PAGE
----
I bought asparagus at the Farmer’s Market. Yay, me: buying local. Then I went off the deep end. I foraged in the woods. I ate what I found. And it was scrumptious. But I’m getting a tiny bit ahead of myself.
I’d been planning a get-together with a friend–we’d agreed on a day, a time, and a coffee shop. Then at the last minute she suggested taking a hike instead. Wild onions are in season, she informed me, so we could collect some while we walked. I was perfectly pleased with the change of plans, little suspecting how I would benefit. But as I hopped out of her truck when she dropped me back at home, she thrust half the afternoon’s gatherings toward me.
“What do I do with them?” I asked, feeling that she, who knew what she was doing, was worthier to enjoy the harvest.
“Toss them in scrambled eggs,” she offered. “Or put them in chicken salad. They’re wonderful sauteed in butter.”
“Ooh, I’m making pot pie this week,” I said, suddenly realizing that this wild vegetable might not be so out of place on my menu.
Her eyes lit up. “Yes; they would be delightful in pot pie!” (To be fair, I’m not sure if she actually said “delightful.” Whatever the adjective, it was a lesser-used one, spoken with such conviction and enthusiasm that I knew I’d be an idiot to miss my chance at experiencing it.)
Even though pot pie was on the menu for the next day, I immediately set about making the filling, just to get the onions into their culinary habitat before…they evaporated? spoiled? I don’t know. They’re just tiny sweet onions, but for me, in those moments after unearthing them, they were magical.
I imagine you can see why. I rinsed them, chopped them, and added them to a gravy.
Those little white lumps are the onions. I’ll include the whole (admittedly loose) recipe at the end of the post. While the gravy thickened, I set about adding some color to the mix.
Those colors, all confettied, went in to complete the pot pie filling, which I then cooled and refrigerated to scoop into ramekins the next day.
Atop the filling I dropped handsful of seasoned bread cubes. I baked the little dinners for twenty minutes at 400, browning the tops and raising the bottoms to a bubbly temperature. Mmm, casserole. (Hubby loves ’em.)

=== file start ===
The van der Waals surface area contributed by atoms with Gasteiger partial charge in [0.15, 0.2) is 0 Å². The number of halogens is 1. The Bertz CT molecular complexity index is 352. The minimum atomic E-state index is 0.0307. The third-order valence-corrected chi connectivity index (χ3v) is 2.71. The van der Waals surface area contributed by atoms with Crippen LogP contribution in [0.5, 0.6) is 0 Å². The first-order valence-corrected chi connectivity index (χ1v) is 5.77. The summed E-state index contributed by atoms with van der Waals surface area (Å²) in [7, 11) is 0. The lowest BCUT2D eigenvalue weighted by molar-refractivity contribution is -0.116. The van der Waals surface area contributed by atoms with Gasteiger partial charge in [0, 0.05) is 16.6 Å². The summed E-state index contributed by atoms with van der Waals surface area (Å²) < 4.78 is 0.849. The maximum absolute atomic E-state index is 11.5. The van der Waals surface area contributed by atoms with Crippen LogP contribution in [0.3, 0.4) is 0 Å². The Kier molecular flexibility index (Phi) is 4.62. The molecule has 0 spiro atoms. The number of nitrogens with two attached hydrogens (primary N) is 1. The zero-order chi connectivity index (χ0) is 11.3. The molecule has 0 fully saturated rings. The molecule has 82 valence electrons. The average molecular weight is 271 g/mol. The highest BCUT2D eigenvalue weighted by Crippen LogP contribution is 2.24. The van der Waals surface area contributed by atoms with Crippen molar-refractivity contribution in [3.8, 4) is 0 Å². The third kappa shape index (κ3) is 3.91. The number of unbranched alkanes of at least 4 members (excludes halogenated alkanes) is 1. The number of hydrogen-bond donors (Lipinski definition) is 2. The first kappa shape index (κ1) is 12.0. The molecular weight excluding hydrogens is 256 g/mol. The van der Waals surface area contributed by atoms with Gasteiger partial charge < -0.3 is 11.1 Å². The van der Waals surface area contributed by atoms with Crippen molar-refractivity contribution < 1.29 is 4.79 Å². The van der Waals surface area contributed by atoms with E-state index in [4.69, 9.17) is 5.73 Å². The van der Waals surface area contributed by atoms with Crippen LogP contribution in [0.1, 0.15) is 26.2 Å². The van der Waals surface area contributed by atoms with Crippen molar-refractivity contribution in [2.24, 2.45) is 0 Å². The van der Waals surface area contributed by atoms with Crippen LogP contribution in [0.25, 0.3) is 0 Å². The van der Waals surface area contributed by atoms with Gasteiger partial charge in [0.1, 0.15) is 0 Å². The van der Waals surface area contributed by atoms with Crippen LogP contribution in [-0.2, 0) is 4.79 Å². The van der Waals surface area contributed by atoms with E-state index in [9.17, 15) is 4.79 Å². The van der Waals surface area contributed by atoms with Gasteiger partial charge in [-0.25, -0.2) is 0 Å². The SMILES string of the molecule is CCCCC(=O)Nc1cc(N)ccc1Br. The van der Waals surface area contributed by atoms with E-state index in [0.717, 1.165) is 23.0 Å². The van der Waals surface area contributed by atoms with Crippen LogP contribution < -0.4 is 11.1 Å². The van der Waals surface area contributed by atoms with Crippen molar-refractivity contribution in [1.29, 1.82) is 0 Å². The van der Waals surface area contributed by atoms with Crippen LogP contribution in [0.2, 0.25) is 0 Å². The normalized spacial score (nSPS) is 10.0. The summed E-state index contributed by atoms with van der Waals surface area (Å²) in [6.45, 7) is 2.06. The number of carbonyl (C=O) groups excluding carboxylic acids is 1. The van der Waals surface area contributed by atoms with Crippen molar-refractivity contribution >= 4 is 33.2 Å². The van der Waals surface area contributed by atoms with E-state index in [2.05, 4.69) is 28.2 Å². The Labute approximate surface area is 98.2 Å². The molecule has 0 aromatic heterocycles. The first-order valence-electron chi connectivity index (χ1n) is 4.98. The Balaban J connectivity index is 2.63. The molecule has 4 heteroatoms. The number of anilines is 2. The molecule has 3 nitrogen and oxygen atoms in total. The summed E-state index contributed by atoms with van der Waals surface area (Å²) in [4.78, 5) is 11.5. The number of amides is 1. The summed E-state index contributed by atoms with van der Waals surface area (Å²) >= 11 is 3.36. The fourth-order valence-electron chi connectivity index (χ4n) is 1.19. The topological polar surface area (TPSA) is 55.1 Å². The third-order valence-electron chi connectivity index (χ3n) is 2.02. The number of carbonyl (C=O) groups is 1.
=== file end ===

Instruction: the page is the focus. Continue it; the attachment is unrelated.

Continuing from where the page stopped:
If you want to make your own, here’s the gist–feel free to substitute and improvise:
1. Make a white sauce by melting butter over medium-high heat. (You can use half oil, half butter if you prefer.) Then, in a measure equal to the melted substance, add flour. In other words, if you used 2 Tbs. butter, add 2 Tbs. flour. Whisk until all flour is moist, then cook, stirring occasionally, until the butter is light tan. In my case it turned dark brown because I quit watching. As long as it’s not burned it’ll still taste fine.
2. Deglaze pan with alcohol if you want. I used vermouth, but only because I was out of white wine. If you do this step, cook off the alcohol before proceeding. Give it two or three minutes, stirring. Alternatively, you can deglaze with broth.
3. Add cold milk in a slow stream, whisking as you go. Add a bit at a time, whisk, and let mixture thicken 20 seconds or so to check consistency. (It thickens after everything’s incorporated.) Keep adding milk until the substance is the thickness you like.
4. Add veggies. I add my tough ones first and my soft ones later, so in this recipe it went: onions (for maximum flavor saturation), carrots, and celery. I threw in peppers last and then, as I took the mixture off the heat, I threw in frozen peas.
5. Save filling ’til later–freezes fine–or transfer to a baking dish or dishes. Top with seasoned bread cubes: oldish or dryish bread tossed in a mixture of salt, pepper, olive oil, and Parmesan cheese.
6. Bake until cheese is browned and edges of filling are bubbling. Cool briefly if you’re that patient–otherwise, be careful while you eat! Bon appetit!